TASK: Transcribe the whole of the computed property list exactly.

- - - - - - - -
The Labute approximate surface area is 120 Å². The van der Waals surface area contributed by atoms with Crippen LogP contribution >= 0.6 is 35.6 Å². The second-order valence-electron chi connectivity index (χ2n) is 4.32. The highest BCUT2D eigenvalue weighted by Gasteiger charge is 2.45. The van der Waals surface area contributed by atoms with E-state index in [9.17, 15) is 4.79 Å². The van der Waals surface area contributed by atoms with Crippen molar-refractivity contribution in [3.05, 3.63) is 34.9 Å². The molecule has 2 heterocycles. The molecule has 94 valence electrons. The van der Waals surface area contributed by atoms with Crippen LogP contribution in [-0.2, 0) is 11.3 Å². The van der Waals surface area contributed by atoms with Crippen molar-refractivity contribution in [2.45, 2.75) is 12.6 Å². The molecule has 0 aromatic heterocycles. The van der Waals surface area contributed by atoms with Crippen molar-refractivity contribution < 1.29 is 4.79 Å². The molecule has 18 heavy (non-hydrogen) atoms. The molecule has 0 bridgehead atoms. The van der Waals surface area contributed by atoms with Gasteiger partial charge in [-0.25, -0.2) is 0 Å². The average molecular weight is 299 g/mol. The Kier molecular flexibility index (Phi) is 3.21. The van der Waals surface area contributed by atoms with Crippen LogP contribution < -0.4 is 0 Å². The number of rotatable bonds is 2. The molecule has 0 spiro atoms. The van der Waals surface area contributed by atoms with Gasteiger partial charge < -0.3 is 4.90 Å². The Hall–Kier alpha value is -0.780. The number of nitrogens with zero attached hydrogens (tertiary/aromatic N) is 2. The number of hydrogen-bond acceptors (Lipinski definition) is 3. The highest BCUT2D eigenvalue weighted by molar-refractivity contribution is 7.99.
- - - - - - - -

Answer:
The Labute approximate surface area is 120 Å². The van der Waals surface area contributed by atoms with Crippen LogP contribution >= 0.6 is 35.6 Å². The second-order valence-electron chi connectivity index (χ2n) is 4.32. The highest BCUT2D eigenvalue weighted by Gasteiger charge is 2.45. The van der Waals surface area contributed by atoms with E-state index in [9.17, 15) is 4.79 Å². The van der Waals surface area contributed by atoms with Crippen molar-refractivity contribution in [3.05, 3.63) is 34.9 Å². The molecule has 2 heterocycles. The molecule has 94 valence electrons. The van der Waals surface area contributed by atoms with Crippen LogP contribution in [-0.2, 0) is 11.3 Å². The van der Waals surface area contributed by atoms with Crippen molar-refractivity contribution in [2.45, 2.75) is 12.6 Å². The molecule has 0 aromatic heterocycles. The van der Waals surface area contributed by atoms with Crippen molar-refractivity contribution < 1.29 is 4.79 Å². The molecule has 18 heavy (non-hydrogen) atoms. The molecule has 0 bridgehead atoms. The van der Waals surface area contributed by atoms with Gasteiger partial charge in [-0.25, -0.2) is 0 Å². The average molecular weight is 299 g/mol. The Kier molecular flexibility index (Phi) is 3.21. The van der Waals surface area contributed by atoms with Crippen LogP contribution < -0.4 is 0 Å². The number of rotatable bonds is 2. The molecule has 0 spiro atoms. The van der Waals surface area contributed by atoms with Gasteiger partial charge < -0.3 is 4.90 Å². The Hall–Kier alpha value is -0.780. The number of nitrogens with zero attached hydrogens (tertiary/aromatic N) is 2. The number of hydrogen-bond acceptors (Lipinski definition) is 3. The highest BCUT2D eigenvalue weighted by molar-refractivity contribution is 7.99.